Support Options

Submit a Support Ticket

Home Groups NEEDS: Nano-Engineered Electronic Device Simulation Node Resources Compact Models MVS 1.0.0 Nanotransistor Model (Silicon) About

MVS 1.0.0 Nanotransistor Model (Silicon)

By Dimitri Antoniadis1, Shaloo Rakheja1

1. Massachusetts Institute of Technology (MIT)

Licensed according to this deed.


Newer version available

Newer version available

This resource has a newer version available at

Published on


A new Version of this resource has been released. Please see MVS Model.

The MIT Virtual Source (MVS) model is a semi-empirical compact model for nanoscale transistors that accurately describes the physics of quasi-ballistic transistors with only a few physical parameters.

Key References

A. Khakifirooz, O. M. Nayfeh, and D. A. Antoniadis, "A Simple Semiempirical Short-Channel MOSFET Current-Voltage Model Continuous Across All Regions of Operation and Employing Only Physical Parameters," IEEE Trans. Electron Dev., vol. 56, pp. 1674-1680, 2009. download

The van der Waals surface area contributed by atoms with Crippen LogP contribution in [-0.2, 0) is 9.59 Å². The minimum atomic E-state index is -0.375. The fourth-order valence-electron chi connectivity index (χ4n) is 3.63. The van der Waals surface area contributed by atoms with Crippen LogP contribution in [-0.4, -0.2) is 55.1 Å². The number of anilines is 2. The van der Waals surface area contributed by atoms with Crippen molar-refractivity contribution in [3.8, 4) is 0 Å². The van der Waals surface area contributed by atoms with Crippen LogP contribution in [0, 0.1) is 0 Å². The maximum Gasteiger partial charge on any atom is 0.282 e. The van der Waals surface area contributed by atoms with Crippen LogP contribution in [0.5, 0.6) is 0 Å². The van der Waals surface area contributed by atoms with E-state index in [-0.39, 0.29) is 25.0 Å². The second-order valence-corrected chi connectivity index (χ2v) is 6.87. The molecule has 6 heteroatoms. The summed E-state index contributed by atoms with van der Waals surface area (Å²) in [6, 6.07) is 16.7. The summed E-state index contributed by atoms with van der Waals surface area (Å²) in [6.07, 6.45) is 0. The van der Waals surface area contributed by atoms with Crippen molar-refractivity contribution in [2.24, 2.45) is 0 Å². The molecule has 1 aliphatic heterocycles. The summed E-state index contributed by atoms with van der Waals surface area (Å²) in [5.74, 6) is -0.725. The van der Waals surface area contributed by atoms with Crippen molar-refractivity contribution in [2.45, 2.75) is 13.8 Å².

L. Wei, O. Mysore, and D. A. Antoniadis, "Virtual-Source Based Self-Consistent Current and Charge FET Models – From Ballistic to Drift-Diffusion Velocity-Saturation Operation," IEEE, Trans. Electron Dev., vol. 59, pp. 1263-1271, 2012.

Educational Resources

For a seminar on the essential physics that underlies the MVS model, see Mark Lundstrom's online Seminar: From Lilienfeld to Landauer: Understanding the nanoscale transistor

The virtual source model plays a central role in Mark Lundstrom's online course, "Nanoscale Transistors" , a 5-week short course available for free on nanoHUB-U.

Cite this work

Researchers should cite this work as follows:

  • Dimitri Antoniadis; Shaloo Rakheja (2013), "MVS 1.0.0 Nanotransistor Model (Silicon),"

    BibTex | EndNote



Purdue University, a resource for nanoscience and nanotechnology, is supported by the National Science Foundation and other funding agencies. Any opinions, findings, and conclusions or recommendations expressed in this material are those of the author(s) and do not necessarily reflect the views of the National Science Foundation.